DMC divers have ‘time of their life’ under the ice

A hole in the ice is not just a sign of the traditional Maine ice fishermen. It’s also a passageway to a beautiful underwater world that requires confidence and a special set of skills to safely explore.

A group of divers from the University of Maine’s Darling Marine Center took the plunge, training as ice divers to further their marine science research. Ashely Rossin and Sean O’Neill of the Darling Marine Center were part of the group.

Rossin, a graduate student in the School of Marine Sciences who studies cold-water corals, has experience diving in the frigid waters of Alaska, and hopes the certification will help take her research farther around the globe.

“I want to dive in more cold-water environments: both poles, Norway, more of Alaska, southern Australia, and New Zealand, just to name a few,” she said. “Basically everywhere there are cold-water corals that still need to be discovered, I’ll be there.”

O’Neill, a research associate at the DMC has conducted research in the polar regions and hopes to utilize the ice diving certification in future endeavors. “I was also just curious what it would be like to dive under the ice,” he said. “It was definitely a unique experience.”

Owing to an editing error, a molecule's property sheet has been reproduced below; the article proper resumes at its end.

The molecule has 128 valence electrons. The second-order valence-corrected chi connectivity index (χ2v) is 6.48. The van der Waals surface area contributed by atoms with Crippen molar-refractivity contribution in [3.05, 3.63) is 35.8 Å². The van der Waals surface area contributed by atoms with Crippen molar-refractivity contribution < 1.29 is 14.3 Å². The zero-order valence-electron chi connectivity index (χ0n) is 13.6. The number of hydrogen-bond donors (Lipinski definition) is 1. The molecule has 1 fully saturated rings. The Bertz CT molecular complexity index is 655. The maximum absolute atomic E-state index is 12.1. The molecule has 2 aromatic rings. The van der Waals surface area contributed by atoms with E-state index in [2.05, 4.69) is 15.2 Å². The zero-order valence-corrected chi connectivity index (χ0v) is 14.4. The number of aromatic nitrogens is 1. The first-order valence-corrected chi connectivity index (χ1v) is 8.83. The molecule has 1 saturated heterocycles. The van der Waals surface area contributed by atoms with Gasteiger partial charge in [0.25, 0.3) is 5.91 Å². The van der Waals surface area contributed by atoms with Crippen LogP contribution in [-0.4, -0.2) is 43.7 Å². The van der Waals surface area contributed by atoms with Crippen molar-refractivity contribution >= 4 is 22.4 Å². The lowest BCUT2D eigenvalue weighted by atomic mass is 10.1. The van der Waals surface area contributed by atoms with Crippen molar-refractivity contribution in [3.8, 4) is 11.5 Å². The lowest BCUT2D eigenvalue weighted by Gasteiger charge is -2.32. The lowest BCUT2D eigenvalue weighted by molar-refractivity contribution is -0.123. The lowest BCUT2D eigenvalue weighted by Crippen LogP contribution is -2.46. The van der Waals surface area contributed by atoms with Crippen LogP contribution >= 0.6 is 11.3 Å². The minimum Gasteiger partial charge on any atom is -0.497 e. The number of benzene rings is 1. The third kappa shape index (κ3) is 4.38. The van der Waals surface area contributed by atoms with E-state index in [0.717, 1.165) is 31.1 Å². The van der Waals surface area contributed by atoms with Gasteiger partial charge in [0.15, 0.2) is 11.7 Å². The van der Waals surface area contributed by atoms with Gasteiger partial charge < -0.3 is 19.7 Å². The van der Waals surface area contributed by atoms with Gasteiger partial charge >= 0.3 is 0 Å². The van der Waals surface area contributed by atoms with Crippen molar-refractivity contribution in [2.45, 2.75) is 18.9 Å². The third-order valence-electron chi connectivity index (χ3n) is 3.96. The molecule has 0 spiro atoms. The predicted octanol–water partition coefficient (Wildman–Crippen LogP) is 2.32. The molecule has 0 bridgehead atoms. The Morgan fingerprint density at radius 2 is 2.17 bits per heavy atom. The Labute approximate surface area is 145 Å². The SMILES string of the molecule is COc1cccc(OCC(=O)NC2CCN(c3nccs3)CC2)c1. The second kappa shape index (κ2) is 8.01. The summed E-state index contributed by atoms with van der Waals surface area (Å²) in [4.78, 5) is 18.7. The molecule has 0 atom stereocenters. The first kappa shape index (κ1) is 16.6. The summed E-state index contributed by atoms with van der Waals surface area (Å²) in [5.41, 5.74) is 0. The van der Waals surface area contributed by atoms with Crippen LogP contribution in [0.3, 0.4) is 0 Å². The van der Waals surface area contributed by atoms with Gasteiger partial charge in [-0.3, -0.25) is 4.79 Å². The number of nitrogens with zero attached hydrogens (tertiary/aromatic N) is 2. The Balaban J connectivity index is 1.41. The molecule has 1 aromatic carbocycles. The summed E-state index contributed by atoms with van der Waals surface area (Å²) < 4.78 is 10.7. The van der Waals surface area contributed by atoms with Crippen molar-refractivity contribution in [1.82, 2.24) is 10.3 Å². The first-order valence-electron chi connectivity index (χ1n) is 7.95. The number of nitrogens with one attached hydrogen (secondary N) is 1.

Along with Rossin and O’Neill, the ice-diving group included students Teiga Martin, Kathy Miller and Nils Haëntjens, and professor Emmanuel Boss from the University of Maine’s School of Marine Sciences.

Divers received the specialty certification through the Professional Association of Diving Instructors (PADI). To qualify for the training, divers had to have already earned PADI’s Advanced Open Water certificate.

The two-day training included four hours of classroom time and three dives under the ice at the pond at the Mount Vernon Fire Station, near Augusta. Course instructors were Dave and Matt Sinclair of Port Clyde.

The safety challenges of ice diving include guarding against equipment freezing, making sure that tether lines are securely anchored, and relying on other people to handle the lines and double-check equipment.

“To put two people in the water, it takes about five,” explained Dave Sinclair.

Both O’Neill and Rossin described their experience of being under the ice as surreal.

“I found myself in awe looking up at the air bubbles coalescing underneath the ice,” said O’Neill. “They shimmered like mercury as they danced across the underside of the ice. Truly amazing! It reminded me of looking up at the sky covered by the Aurora Borealis.”

Rossin said that despite being tethered, being under the ice gave her a sense of freedom.

“The world goes silent except for your breath, and you can’t care about what’s happening on the surface,” she said. “There’s no way to check your email or texts. All you have to do is breathe, and have the time of your life.”